A day in the life of an employee with ADHD

By Margie DeSantis

Meet Tim, a car salesman with ADHD. He often has trouble with organization, focus, and remembering information. His ADHD symptoms cause different challenges during his day, and Tim worries they may give him a bad reputation. But he knows he has strengths, too.

Take a look at a typical workday for Tim to see how ADHD can impact people at work.

7:45 a.m.

Tim is leaving his house for work. He’s on his usual driving route when he runs into a roadblock. He has to come up with a new way to get there. His first instinct is to panic. He fears he won’t be able to figure out a new way to get to work. But after a few wrong turns, he finds a new way around the closure. He’s five minutes late and stressed.

Challenges related to ADHD:

  • Flexible thinking
  • Trouble managing emotions

Ways employers can help:

  • Allow for commuting delays.
  • Use employee surveys to monitor stress levels.

8:11 a.m.

As he approaches the front door to the dealership, Tim checks his pocket to find he forgot his key, even though he thought he double-checked everything this morning. Thankfully, his co-worker was just inside the door and let him in.

Challenges related to ADHD:

  • Trouble with organization/planning
  • Forgetfulness

Ways employers can help:

  • Provide plans for unexpected emergencies (locked out, lost key, etc.).

10:39 a.m.

Tim is at his desk, struggling to write the memo his manager asked him to do as soon as possible. He can’t figure out where to begin. So, he keeps taking out other work that’s less urgent. It feels like there’s a wall between him and getting this particular assignment done.

Challenges related to ADHD:

  • Difficulty prioritizing and planning
  • Trouble starting and finishing tasks

Ways employers can help:

  • Provide an outline or template, and/or give clear and specific direction for how to format the memo.
  • Ask the employee what might help make the task easier.

1:36 p.m.

While on the floor of the car dealership, Tim is talking to a customer about a used car. The customer asks him how many owners the vehicle has had, and Tim goes into the back to check. Somewhere on his walk from the customer to his desk, he forgets the information. He has to go back to the customer and ask what the question was.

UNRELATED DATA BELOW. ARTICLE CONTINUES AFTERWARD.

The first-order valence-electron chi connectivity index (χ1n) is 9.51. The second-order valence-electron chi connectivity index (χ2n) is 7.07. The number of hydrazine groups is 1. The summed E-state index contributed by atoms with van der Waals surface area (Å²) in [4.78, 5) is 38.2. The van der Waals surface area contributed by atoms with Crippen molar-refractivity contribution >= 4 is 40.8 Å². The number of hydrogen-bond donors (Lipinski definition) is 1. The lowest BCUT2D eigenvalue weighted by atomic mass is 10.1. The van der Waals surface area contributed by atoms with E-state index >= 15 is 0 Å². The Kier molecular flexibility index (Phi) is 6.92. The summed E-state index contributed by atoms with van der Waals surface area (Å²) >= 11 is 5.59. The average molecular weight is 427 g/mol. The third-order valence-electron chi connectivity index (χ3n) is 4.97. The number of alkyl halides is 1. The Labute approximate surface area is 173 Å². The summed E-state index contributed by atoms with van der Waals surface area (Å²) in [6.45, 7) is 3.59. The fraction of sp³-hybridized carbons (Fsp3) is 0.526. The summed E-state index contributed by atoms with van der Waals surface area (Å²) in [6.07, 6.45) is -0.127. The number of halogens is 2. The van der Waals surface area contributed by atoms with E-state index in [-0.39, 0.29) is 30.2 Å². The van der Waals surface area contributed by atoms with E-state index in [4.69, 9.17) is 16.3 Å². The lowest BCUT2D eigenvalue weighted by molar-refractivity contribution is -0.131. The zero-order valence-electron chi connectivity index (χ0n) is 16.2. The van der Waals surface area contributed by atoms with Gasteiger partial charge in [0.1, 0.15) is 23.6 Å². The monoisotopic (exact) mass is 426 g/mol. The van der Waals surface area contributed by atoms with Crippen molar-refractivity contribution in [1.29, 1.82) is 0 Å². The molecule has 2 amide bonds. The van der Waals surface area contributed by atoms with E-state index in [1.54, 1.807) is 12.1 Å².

Challenges related to ADHD:

  • Working memory
  • Organization

Ways employers can help:

  • Make sure employees have easy access to tools they need to complete their work, like pens and notepads.
  • Keep important information in a convenient spot so employees can quickly find it.

4:32 p.m. 

During a meeting with his manager and the rest of his co-workers, Tim is really invested in what they’re discussing. He feels like he’s brimming with great ideas. His boss is still speaking when Tim blurts out his thoughts, interrupting her. He felt like if he didn’t say it right then, he wouldn’t have found the time to say anything at all.

Challenges related to ADHD:

  • Impulsivity
  • Working memory

Ways employers can help:

  • Outline a meeting agenda at the beginning of meetings.
  • Provide a clear time for discussion, that employees know will occur.
  • Provide a notepad for employees to jot down their ideas so they can remember their thoughts for sharing later in the meeting.

9:00 p.m.

Tim is going over notes he took at the sales meeting that morning. He realizes he missed an important point his manager made but can’t remember what it was. So, he emails the manager right then to ask what she said — and regrets it immediately. He gets an email back saying, “this can wait until tomorrow.”

Challenges related to ADHD:

  • Impulsivity
  • Working memory

What the employer can do:

  • Give a written recap of the meeting.
  • Allow the employee to record the meeting to go over again later.

About ADHD

ADHD is a common condition that affects attention, focus, organization and more. People with ADHD have trouble with skills known as executive function.

ADHD is a lifelong condition, and adults with ADHD often face challenges in their daily lives. But that doesn’t mean they don’t have strengths, abilities, and talents to bring to their jobs. Providing support so employees can thrive is important, because people with ADHD have a lot to offer.

Here are a few ways to help employees with ADHD and other disabilities:

  • Communicate your company’s disability inclusion plan to all employees.
  • Have regular check-ins between employees and their managers.
  • Highlight employee strengths.
  • Offer and talk about accommodations and strategies that can help employees in their job.

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    About the author

    About the author

    Margie DeSantis is an associate editor at Understood.

    Reviewed by

    Reviewed by

    Andrew Kahn, PsyD is a licensed psychologist who has served as an evaluator and consultant in public schools for nearly 20 years.